European leaders will discuss possible sanctions after Belarus ordered a flight transiting its airspace to land and arrested a journalist on board in an unprecedented violation of European air travel protocols.
The forced landing and arrest of Raman Pratasevich, 26, who had fled Belarus after covering nationwide protests last year, drew sharp and unified condemnation from the US and the European Union.
EU leaders, meeting for dinner in Brussels on Monday at the start of a two-day summit, will weigh measures such as travel restrictions and possible flight bans, according to two officials familiar with the matter. That would be top of a new sanctions package that Brussels was preparing to present next month.
But the bloc’s influence may be limited after years of sanctions against Belarus President Alexander Lukashenko’s regime have had little impact and Minsk enjoys strong support from its closest ally in Moscow after a brutal crackdown on opponents.
EU Commission President Ursula von der Leyen promised leaders would discuss consequences for Belarus’s diversion of the plane as it flew between Athens and Vilnius, calling it a “hijacking” and urging Pratasevich’s immediate release.
The simplest route for the EU is to impose more sanctions against individuals and entities, according to one of the officials. Other options, such as suspension of all flights by EU airlines over Belarus, banning state carrier Belavia from landing at airports in the bloc, and a halt to all transit, including ground travel from Belarus to the EU, would trigger increased costs for European companies, the person said.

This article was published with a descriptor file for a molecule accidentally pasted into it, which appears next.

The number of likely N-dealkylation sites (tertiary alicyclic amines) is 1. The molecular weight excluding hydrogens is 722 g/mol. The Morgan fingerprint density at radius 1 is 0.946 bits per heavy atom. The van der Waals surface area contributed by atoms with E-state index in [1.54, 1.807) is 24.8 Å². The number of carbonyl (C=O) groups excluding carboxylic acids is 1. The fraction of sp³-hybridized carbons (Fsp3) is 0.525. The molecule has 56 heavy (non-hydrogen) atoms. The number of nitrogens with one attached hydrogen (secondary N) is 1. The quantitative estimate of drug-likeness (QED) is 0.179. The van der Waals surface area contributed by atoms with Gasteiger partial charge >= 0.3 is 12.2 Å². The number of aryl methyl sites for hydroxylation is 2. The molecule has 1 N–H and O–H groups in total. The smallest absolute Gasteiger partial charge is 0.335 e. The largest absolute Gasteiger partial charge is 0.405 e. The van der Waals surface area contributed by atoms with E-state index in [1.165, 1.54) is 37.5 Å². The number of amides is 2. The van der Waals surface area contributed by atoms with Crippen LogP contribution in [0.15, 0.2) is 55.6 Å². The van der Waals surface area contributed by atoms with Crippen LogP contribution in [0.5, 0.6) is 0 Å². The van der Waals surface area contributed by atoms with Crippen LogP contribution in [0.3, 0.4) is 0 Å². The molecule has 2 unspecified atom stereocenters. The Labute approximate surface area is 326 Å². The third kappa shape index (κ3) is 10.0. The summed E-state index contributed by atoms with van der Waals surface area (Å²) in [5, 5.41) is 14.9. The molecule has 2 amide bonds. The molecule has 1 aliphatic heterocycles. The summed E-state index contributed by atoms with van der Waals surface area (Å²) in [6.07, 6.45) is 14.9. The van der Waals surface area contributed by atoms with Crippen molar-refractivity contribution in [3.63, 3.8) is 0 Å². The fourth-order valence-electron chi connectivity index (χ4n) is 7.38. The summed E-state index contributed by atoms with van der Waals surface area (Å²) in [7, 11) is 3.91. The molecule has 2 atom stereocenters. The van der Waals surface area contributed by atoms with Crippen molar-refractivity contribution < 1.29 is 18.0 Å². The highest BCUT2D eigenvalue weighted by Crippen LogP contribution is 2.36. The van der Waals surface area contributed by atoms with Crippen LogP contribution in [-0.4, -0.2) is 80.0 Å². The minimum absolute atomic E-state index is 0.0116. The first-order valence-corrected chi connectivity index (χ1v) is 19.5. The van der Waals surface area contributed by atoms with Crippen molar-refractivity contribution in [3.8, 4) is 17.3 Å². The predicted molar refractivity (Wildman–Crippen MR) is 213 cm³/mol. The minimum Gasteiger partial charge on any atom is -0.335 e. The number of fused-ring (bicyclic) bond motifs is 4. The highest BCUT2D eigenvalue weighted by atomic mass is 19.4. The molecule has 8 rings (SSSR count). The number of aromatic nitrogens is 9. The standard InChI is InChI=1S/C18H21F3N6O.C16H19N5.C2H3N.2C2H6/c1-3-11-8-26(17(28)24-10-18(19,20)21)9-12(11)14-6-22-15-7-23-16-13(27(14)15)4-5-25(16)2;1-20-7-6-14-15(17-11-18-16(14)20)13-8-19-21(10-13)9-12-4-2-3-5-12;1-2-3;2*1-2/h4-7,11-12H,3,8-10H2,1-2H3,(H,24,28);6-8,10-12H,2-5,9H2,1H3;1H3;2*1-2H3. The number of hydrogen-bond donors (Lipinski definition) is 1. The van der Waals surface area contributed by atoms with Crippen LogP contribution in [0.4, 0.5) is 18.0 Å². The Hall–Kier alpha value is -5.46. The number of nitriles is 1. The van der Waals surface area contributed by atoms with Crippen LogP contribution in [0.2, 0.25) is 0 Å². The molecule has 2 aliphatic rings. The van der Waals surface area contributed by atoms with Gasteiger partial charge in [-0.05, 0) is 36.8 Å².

Restrictions on air travel, meanwhile, risk further isolating ordinary Belarusian citizens after land borders were effectively closed for most travel to EU countries and Ukraine under the pretext of coronavirus restrictions.
Belarus’s Soviet-style economy depends mostly on trade with Moscow, which provides vital energy supplies and buys billions in Belarusian products. The EU accounts for about 20% of Belarus’s trade turnover compared to about half with Russia, according to the country’s foreign ministry.
Worries over potential sanctions are scaring away bond investors. Belarus’s dollar bonds due 2031 tanked on Monday, sending yields surging 60 basis points to 7.84 percent, the highest since August.
The international fury was triggered after a Mig-29 fighter jet escorted the plane carrying scores of passengers to the Belarusian capital on Sunday, following a bomb threat that turned out to be fake.
“This was a case of state-sponsored hijacking,” Ryanair CEO Michael O’Leary said in comments broadcast by RTE Radio. The airline has to do a “detailed debrief today with the NATO and EU authorities” after the incident, which he said saw passengers and crew held under armed guard.